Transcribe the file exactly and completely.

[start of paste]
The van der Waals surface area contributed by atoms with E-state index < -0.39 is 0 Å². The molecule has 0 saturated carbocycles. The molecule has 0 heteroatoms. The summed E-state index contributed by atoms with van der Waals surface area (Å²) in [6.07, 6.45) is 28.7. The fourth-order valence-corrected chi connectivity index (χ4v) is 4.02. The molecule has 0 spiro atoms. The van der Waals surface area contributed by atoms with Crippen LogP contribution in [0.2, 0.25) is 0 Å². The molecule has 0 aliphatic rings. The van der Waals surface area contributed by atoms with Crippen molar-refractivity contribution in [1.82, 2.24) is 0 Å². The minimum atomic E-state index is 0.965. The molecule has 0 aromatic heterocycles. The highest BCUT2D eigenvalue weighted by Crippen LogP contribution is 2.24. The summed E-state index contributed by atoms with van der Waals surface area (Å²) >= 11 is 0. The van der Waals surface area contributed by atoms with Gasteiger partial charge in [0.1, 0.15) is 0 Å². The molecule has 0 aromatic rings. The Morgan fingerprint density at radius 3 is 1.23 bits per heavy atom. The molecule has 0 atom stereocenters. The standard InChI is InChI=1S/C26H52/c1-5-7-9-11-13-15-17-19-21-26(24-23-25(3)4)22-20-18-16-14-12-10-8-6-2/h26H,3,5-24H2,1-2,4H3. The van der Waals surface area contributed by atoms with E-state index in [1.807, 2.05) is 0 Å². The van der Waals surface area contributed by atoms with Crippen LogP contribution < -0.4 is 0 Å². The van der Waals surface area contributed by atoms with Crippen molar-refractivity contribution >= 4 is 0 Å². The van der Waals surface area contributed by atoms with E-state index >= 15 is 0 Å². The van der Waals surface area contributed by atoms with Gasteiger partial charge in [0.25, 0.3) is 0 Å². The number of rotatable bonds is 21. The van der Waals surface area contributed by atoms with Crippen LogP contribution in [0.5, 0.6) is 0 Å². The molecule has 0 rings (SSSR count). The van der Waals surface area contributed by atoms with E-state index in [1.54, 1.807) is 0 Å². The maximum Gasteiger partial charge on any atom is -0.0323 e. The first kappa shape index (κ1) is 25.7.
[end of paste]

The van der Waals surface area contributed by atoms with E-state index < -0.39 is 0 Å². The molecule has 0 saturated carbocycles. The molecule has 0 heteroatoms. The summed E-state index contributed by atoms with van der Waals surface area (Å²) in [6.07, 6.45) is 28.7. The fourth-order valence-corrected chi connectivity index (χ4v) is 4.02. The molecule has 0 spiro atoms. The van der Waals surface area contributed by atoms with Crippen LogP contribution in [0.2, 0.25) is 0 Å². The molecule has 0 aliphatic rings. The van der Waals surface area contributed by atoms with Crippen molar-refractivity contribution in [1.82, 2.24) is 0 Å². The minimum atomic E-state index is 0.965. The molecule has 0 aromatic heterocycles. The highest BCUT2D eigenvalue weighted by Crippen LogP contribution is 2.24. The summed E-state index contributed by atoms with van der Waals surface area (Å²) >= 11 is 0. The van der Waals surface area contributed by atoms with Gasteiger partial charge in [0.1, 0.15) is 0 Å². The molecule has 0 aromatic rings. The Morgan fingerprint density at radius 3 is 1.23 bits per heavy atom. The molecule has 0 atom stereocenters. The standard InChI is InChI=1S/C26H52/c1-5-7-9-11-13-15-17-19-21-26(24-23-25(3)4)22-20-18-16-14-12-10-8-6-2/h26H,3,5-24H2,1-2,4H3. The van der Waals surface area contributed by atoms with E-state index in [1.807, 2.05) is 0 Å². The van der Waals surface area contributed by atoms with Crippen LogP contribution < -0.4 is 0 Å². The van der Waals surface area contributed by atoms with Crippen molar-refractivity contribution >= 4 is 0 Å². The van der Waals surface area contributed by atoms with E-state index >= 15 is 0 Å². The van der Waals surface area contributed by atoms with Gasteiger partial charge in [0.25, 0.3) is 0 Å². The number of rotatable bonds is 21. The van der Waals surface area contributed by atoms with Crippen LogP contribution in [0.5, 0.6) is 0 Å². The molecule has 0 rings (SSSR count). The van der Waals surface area contributed by atoms with E-state index in [1.54, 1.807) is 0 Å². The maximum Gasteiger partial charge on any atom is -0.0323 e. The first kappa shape index (κ1) is 25.7.